Next, we measured the tumor killing ability of CD133 CAR T cells with or without SHP-1 deletion using immunodeficiency NPG mice with overexpressing CD133 and luciferase U251 tumor cell (U251-CD133-luc) transplantation. The first day of CAR T cell injection was defined as Day1, and CAR T cells were injected at Day1, Day8, Day11 and Day18 respectively (Fig. 2A). As shown in Fig. 2B, tumors grew more slowly in mice receiving SHP-1 knockout CAR T cell therapy than in the non-knockout group. We further found that all mice showed significantly less body weight loss at day 10 after the CAR T cell transferred. Correspondingly, at Day 20 post CAR T cell transferred, the body weight started to recovery and increase. There were no significantly difference of body changes in mice between CD133 CAR T and CD133 CAR T with deletion of SHP-1 treatment (Fig. 2C and D). Similarly, the luciferin values in tumor cells in mice also showed the same results, with tumors growing more slowly in mice treated with SHP-1 knockout CAR T cells than in the non-knockout group (Fig. 2E). In the end, we preliminarily test the safety of SHP-1 gene editing by examining the cleavage of CRISPR/Cas9 at potential off-target sites. At one day of T cell electroporation, about 36% of CD133 CAR T cells were GFP-positive, and no GFP-positive cells were detected after 24 days of culture (Supplementary Fig. 3A). In addition, we selected the highest-scoring off-target site on the website (www.crispr.mit.edu) based on the sgRNA sequence targeting SHP-1 (Supplementary Fig. 3B). PCR product analysis showed that the electrophoresis band was single, and there was no difference between the SHP-1 knockout group and the control group, which indicate that no large fragments were lost at this site. For T7EN1 digestion analysis, all band was single and no small fragments of bands were found, which suggest that there was no off-target effect at the corresponding site (Supplementary Fig. 3C). For more accurately evaluating the off-target effect of CRISPR editing, GUIDE-Seq will use to test the safety of SHP-1 editing in future work . Compared with virus-transduced CAR T cells, very few clinical trials have applied CAR T cells prepared using PiggyBac system, and more attention needs to be paid on the safety of novel vector systems in future clinical trials .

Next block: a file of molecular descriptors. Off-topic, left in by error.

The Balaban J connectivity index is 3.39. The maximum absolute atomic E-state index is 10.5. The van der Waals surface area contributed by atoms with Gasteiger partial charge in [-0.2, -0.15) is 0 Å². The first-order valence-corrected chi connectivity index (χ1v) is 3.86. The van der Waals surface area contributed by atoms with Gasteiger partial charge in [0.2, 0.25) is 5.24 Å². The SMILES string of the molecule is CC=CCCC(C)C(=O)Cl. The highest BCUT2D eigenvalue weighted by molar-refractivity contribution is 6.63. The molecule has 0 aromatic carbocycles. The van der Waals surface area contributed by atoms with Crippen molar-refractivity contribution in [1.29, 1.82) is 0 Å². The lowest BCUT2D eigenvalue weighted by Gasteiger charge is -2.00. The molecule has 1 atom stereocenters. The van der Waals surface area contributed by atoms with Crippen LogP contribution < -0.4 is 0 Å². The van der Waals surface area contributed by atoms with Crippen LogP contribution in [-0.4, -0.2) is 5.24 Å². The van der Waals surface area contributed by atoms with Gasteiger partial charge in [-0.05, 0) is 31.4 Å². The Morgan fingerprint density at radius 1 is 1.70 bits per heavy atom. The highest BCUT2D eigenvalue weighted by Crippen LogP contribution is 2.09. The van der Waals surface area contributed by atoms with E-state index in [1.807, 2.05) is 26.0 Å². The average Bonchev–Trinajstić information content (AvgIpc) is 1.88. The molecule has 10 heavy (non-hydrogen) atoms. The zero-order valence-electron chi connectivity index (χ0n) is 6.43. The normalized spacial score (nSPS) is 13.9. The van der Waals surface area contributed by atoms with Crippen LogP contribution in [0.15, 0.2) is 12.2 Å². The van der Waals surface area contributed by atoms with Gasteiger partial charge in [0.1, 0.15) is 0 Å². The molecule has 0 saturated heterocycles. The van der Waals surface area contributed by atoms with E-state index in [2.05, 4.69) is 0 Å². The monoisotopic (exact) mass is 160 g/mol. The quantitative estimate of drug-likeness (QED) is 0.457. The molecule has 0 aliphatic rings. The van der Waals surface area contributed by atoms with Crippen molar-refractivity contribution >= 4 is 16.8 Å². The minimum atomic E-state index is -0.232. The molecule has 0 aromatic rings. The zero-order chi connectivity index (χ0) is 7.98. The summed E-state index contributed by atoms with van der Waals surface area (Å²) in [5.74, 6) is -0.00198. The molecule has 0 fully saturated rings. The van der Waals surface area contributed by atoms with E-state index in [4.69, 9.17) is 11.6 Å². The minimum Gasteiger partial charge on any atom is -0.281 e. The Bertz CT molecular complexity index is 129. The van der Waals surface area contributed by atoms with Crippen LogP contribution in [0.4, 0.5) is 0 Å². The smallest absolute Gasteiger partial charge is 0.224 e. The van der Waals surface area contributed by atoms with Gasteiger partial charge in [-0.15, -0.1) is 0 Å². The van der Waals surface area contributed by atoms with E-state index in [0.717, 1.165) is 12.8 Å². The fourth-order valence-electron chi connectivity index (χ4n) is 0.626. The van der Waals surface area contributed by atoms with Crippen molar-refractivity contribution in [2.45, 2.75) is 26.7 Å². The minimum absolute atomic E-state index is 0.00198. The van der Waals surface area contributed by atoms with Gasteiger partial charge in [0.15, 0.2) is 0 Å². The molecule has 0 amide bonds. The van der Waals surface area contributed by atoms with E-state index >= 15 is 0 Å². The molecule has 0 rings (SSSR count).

In conclusion, we describe a one-step electroporation for CRISPR/Cas9 editing in CAR T cells and further demonstrate the role of the intracellular molecule SHP-1 in CAR T cell therapy against glioma.
The datasets used and/or analyzed during the current study are available from the corresponding author on reasonable request.
Src homology 2 domain-containing protein tyrosine phosphatase 1
protein tyrosine phosphatase non-receptor type 6
clustered regularly interspaced short palindromic repeats
CRISPR-associated protein 9
chimeric antigen receptor
peripheral blood mononuclear cells
single-chain antibody variable fragment
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This study was supported by a grant from the National Natural Science Foundation of China (82072697, 82270065), the Key Research Project of Zhejiang Lab (2021PE0AC06), the Natural Science Foundation of Guangdong Province of China (2020A1515011384), the Science and Technology Program of Guangzhou, China (202102010371), and the State Key Laboratory of Respiratory Disease - The open project (SKLRD-OP-202101; SKLRD-Z-202010).
Ethics approval and consent to participate
All mouse experiments were performed and approved by the Institutional Animal Care and Use Committee (IACUC) of The First Affiliated Hospital of Guangzhou Medical University. Written informed consent was obtained from healthy human donors, and the study was approved by the Institutional Review Boards at the The First Affiliated Hospital of Guangzhou Medical University.
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Liu, M., Zhang, L., Zhong, M. et al. CRISPR/Cas9-mediated knockout of intracellular molecule SHP-1 enhances tumor-killing ability of CD133-targeted CAR T cells in vitro. Exp Hematol Oncol 12, 88 (2023). https://doi.org/10.1186/s40164-023-00450-x